Angus "Gus" Trim also has a number of swords in his lineup classified as Type XIII, though again they are subtypes and not examples of the standard Type XIII. Models AT1421, AT1423, DN1423, and AT1428 are all examples of Type XIIIa.
Arms & Armor's Bohemian Broadsword (modeled after XIIIa.7, above) recreates a late example of Type XIIIa, though the blade has a hexagonal cross-section atypical of the type. Their 12th Century Sword, also of Type XIIIa, is a recreation of an early example (see XIIIa.5, above).
Most improvements to the sword involved making the point more lethal and more able to be precisely controlled. Type XIII swords, however, took the old parallel-edged cutting swords and tried to better them by increasing their brutal slashing efficiency. Against reinforced mail and against plate, they would not have been the most effective choice. These swords remained popular for quite some time, though, giving us another indication that not all warriors were clad in full plate, and showing once again that cutting swords never went entirely out of use on the medieval battlefield.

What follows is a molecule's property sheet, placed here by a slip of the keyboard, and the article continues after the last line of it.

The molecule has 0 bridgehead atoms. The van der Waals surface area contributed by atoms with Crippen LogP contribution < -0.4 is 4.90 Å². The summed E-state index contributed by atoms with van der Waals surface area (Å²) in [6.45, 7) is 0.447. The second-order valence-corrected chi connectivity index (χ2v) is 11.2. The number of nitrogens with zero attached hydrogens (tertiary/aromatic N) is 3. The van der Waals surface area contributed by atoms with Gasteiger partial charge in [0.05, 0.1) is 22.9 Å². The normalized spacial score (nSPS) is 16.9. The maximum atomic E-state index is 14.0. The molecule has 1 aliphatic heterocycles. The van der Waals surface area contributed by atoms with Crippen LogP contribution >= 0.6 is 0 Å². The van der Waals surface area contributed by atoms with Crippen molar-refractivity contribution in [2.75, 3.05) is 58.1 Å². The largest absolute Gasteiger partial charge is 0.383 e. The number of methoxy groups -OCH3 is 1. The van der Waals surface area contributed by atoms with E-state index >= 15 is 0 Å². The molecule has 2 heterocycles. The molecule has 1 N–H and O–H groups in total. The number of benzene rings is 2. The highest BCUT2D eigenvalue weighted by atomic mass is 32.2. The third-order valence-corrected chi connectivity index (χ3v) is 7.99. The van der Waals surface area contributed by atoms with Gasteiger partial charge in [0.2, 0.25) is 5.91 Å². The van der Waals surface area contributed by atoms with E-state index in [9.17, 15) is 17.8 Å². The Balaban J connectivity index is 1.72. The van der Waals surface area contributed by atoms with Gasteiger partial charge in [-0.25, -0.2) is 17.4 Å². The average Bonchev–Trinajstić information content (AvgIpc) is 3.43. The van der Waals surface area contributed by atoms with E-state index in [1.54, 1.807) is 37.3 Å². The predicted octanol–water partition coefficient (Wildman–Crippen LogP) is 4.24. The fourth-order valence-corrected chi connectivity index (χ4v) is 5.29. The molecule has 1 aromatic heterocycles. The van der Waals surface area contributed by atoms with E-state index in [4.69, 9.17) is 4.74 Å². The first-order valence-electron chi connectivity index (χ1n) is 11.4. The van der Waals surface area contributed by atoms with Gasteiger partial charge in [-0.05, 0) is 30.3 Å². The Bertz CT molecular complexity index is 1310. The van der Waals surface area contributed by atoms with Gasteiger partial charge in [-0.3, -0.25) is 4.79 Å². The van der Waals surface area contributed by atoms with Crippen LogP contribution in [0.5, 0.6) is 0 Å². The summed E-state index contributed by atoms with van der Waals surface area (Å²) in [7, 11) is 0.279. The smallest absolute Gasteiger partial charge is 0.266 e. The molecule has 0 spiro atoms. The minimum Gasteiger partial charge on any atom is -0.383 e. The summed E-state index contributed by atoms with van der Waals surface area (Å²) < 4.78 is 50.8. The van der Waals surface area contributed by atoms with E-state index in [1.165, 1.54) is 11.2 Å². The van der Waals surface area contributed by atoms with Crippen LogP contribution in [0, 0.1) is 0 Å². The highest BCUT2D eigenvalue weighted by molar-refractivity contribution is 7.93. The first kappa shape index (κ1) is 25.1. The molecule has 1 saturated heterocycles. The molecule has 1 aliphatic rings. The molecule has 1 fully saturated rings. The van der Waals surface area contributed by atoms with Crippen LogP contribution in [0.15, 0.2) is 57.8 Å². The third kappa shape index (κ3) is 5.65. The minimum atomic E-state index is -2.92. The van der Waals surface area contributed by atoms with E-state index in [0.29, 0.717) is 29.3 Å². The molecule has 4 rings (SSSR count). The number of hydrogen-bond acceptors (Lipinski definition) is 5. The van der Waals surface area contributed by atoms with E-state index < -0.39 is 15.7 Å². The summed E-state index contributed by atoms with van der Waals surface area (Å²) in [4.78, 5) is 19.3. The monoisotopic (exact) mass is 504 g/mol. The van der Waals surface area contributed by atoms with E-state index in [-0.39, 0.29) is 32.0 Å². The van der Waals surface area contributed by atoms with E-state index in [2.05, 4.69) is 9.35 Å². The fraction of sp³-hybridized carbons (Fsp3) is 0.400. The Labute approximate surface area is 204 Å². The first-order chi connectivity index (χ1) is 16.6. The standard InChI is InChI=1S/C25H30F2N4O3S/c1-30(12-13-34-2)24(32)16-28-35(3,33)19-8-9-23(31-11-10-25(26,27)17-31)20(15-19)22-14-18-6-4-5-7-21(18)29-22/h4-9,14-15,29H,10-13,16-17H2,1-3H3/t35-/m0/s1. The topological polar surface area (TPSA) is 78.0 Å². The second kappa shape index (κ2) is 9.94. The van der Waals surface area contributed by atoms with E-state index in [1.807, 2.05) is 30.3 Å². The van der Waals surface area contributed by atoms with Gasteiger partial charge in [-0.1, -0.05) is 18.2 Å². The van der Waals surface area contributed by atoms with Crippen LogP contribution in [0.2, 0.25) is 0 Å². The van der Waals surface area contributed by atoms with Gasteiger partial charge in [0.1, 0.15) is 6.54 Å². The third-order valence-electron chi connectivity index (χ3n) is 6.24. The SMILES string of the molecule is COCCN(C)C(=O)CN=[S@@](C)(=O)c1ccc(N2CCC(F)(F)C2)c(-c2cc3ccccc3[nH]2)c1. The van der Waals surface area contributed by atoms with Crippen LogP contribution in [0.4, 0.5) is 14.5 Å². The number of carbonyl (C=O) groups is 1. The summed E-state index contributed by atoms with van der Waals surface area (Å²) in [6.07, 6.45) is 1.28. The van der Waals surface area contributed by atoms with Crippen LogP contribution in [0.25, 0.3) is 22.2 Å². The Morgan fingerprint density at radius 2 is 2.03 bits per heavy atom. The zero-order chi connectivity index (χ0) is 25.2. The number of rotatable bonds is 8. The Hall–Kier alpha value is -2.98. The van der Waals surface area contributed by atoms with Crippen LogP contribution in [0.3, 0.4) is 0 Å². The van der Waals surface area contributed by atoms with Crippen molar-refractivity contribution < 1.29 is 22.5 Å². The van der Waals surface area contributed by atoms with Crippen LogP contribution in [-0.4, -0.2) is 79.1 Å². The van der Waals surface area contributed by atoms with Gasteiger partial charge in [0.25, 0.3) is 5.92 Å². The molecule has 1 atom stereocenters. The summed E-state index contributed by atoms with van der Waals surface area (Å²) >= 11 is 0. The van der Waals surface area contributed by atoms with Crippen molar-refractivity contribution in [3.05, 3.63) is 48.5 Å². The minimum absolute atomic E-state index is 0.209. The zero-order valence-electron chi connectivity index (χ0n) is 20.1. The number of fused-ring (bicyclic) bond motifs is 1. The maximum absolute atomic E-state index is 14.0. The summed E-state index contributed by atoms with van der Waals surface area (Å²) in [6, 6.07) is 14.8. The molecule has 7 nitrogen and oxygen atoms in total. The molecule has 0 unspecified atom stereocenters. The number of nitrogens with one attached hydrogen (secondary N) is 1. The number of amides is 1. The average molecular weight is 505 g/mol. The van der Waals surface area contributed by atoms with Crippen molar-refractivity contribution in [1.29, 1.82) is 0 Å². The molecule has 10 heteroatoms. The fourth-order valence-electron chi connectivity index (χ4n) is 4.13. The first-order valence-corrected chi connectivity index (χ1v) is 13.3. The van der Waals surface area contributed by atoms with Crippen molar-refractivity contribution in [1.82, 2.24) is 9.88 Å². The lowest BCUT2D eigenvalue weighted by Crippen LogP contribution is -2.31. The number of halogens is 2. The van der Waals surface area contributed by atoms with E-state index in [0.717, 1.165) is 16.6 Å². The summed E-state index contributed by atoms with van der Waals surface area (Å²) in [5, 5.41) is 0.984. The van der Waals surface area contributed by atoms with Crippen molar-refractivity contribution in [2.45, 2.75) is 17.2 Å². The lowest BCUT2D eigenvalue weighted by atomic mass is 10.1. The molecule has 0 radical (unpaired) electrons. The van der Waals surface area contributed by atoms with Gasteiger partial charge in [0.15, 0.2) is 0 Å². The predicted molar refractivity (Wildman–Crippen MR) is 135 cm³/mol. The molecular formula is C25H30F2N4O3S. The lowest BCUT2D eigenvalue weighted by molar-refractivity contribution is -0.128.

About the Author
Chad Arnow is a classical musician from the greater Cincinnati area and has had an interest in military history for many years. Though his collecting tends to focus on European weapons and armour of the High Middle Ages, he enjoys swords, knives and armour from many eras.
Archaeology of Weapons: Arms and Armour from Prehistory to the Age of Chivalry, The, by R. Ewart Oakeshott
Sword in the Age of Chivalry, The, by R. Ewart Oakeshott
Records of the Medieval Sword, by R. Ewart Oakeshott
Sword in Hand: A History of the Medieval Sword, by R. Ewart Oakeshott
Sword Illustrations © 2002 Peter Johnsson
The list of available reproductions contained in this article is not meant to be all-encompassing. It is, however, a good representation of what was available at the time of this article being published.